- Per today's government report, there are 129 new cases in Ontario, for a total of 549,576 since the pandemic began; 125 people are in hospital testing positive for COVID-19, while 127 are in intensive care who either previously tested positive or have currently tested positive, and 81 patients are on ventilators. To date, 9,321 people have died.
- According to data from the Ministry of Health and Long-Term Care, there are 5 outbreaks in long-term-care facilities, 24 confirmed active cases of positive residents, and 8 confirmed active cases of positive staff. To date, there have been 3,791 confirmed resident deaths and 13 confirmed staff deaths.
- Per the government's report on Ontario’s vaccination program, as of 8 p.m. yesterday, Ontario has administered 92,035 new doses of COVID-19 vaccines, for a total of 19,110,428 since December 2020. 1,706,206 people have received only one dose, and 8,702,111 people have received both doses. 79.82 per cent of Ontarians over the age of 12 have received their first dose of vaccine and 66.74 per cent have received their second.
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- The province announced that it recently signed contracts with two Ontario business, Viva Healthcare Packaging and Canada Masq, to supply 500 million made-in-Ontario level 1 and level 2 surgical/protective masks over the next five years. “Ontario manufacturers have a central role to play in our self-sufficiency as a province, not only as we continue to fight COVID-19, but over the years that follow,” said Ross Romano, Minister of Government and Consumer Services, in a statement.
Premier Doug Ford says his government’s “comprehensive” plan to get students back to school, learning in person full time, will soon be released, reports the Toronto Star.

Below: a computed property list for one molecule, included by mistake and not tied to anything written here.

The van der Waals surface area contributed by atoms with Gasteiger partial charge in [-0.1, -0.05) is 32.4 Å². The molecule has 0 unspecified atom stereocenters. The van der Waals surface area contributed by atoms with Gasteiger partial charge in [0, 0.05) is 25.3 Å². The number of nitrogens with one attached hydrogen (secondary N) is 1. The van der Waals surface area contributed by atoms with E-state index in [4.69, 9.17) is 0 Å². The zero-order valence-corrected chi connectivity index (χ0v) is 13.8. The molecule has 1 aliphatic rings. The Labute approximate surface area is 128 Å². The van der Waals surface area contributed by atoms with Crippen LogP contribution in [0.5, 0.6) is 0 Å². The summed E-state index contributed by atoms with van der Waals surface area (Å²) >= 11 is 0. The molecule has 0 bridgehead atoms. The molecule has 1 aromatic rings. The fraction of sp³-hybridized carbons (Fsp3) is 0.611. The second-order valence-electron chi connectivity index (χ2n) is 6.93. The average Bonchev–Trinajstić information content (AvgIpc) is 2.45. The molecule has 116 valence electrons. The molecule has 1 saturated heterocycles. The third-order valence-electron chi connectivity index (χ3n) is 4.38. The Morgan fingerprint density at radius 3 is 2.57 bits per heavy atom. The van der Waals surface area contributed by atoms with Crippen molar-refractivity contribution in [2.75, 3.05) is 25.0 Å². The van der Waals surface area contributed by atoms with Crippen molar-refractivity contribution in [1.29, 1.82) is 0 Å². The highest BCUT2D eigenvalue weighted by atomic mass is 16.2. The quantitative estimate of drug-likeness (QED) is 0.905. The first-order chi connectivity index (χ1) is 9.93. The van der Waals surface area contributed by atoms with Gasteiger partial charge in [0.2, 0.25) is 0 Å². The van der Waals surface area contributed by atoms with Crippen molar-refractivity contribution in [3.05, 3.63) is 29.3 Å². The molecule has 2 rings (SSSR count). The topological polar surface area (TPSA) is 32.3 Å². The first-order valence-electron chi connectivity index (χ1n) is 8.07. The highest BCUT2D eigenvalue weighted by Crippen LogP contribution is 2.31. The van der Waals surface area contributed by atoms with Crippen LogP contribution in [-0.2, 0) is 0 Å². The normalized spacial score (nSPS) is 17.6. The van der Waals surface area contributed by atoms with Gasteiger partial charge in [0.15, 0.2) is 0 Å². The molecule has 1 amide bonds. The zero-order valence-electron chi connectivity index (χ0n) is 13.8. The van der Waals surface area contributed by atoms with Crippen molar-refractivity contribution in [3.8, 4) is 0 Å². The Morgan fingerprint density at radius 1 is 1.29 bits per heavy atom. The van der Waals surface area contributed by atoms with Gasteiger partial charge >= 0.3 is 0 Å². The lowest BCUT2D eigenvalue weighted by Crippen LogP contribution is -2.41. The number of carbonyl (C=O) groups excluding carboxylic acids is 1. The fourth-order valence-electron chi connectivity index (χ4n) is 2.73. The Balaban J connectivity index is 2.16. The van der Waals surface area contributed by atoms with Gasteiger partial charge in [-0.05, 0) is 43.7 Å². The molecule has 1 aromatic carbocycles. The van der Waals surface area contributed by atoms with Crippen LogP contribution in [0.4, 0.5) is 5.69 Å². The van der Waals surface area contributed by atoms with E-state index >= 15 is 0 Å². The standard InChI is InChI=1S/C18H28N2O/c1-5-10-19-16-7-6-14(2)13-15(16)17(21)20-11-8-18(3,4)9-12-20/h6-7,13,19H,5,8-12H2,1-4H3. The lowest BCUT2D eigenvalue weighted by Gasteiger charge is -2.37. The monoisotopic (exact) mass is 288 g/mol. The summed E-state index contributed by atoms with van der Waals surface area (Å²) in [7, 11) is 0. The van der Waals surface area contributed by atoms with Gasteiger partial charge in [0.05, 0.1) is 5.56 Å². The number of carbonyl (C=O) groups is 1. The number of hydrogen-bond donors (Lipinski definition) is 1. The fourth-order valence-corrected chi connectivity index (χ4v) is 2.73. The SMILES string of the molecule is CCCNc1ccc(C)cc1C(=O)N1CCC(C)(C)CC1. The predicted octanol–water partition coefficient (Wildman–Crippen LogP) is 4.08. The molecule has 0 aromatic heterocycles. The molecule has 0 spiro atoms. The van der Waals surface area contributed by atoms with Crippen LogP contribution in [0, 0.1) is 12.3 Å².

- Ontario has asked the federal government to ensure Canadians who received mixed COVID-19 vaccines will be recognized for international travel as border measures lift, reports the Toronto Star. “We ask the Government of Canada to work with the WHO to update its guidance to international partners that mixing vaccines should be internationally accepted as a complete vaccine regimen,” wrote Ontario Health Minister Christine Elliott and Solicitor General Sylvia Jones to Intergovernmental Affairs Minister Dominic LeBlanc and other officials.
Greater Toronto and Hamilton Area
- According to July 26 data, Toronto reported 134 new cases of COVID-19 over the weekend, for a total of 170,599 since the pandemic began; 26 of them are in hospital (two new). In total, 3,601 people have died (one new). July 26 data includes case counts and outcomes since July 23.
- The City of Toronto announced that more than 80 per cent of Toronto adults have received their first shot of COVID-19 vaccine and almost 70 per cent are fully vaccinated. A news release from the City indicated that over the weekend, the #VaxTheNorth clinic in Mel Lastman Square, part of the City and Team Toronto’s Home Stretch Vaccine Push, successfully administered 3,106 vaccine doses. This includes 674 first doses – approximately 22 per cent, which is higher than the current first dose average at City-run clinics. 40 per cent of those vaccinated were between the ages of 25 and 44, a key group that this clinic was working to reach.
After announcing last week that they would separate international arrivals based on vaccination status, Toronto Pearson Airport has reversed the decision, reports CP24.
Peel Public Health determined that 100 per cent of recent COVID-19 hospitalizations were of individuals “considered unvaccinated or partially vaccinated,” with 67 per cent of patients listed as nonvaccinated and 31 per cent listed as having received one vaccine dose, reports the Brampton Guardian.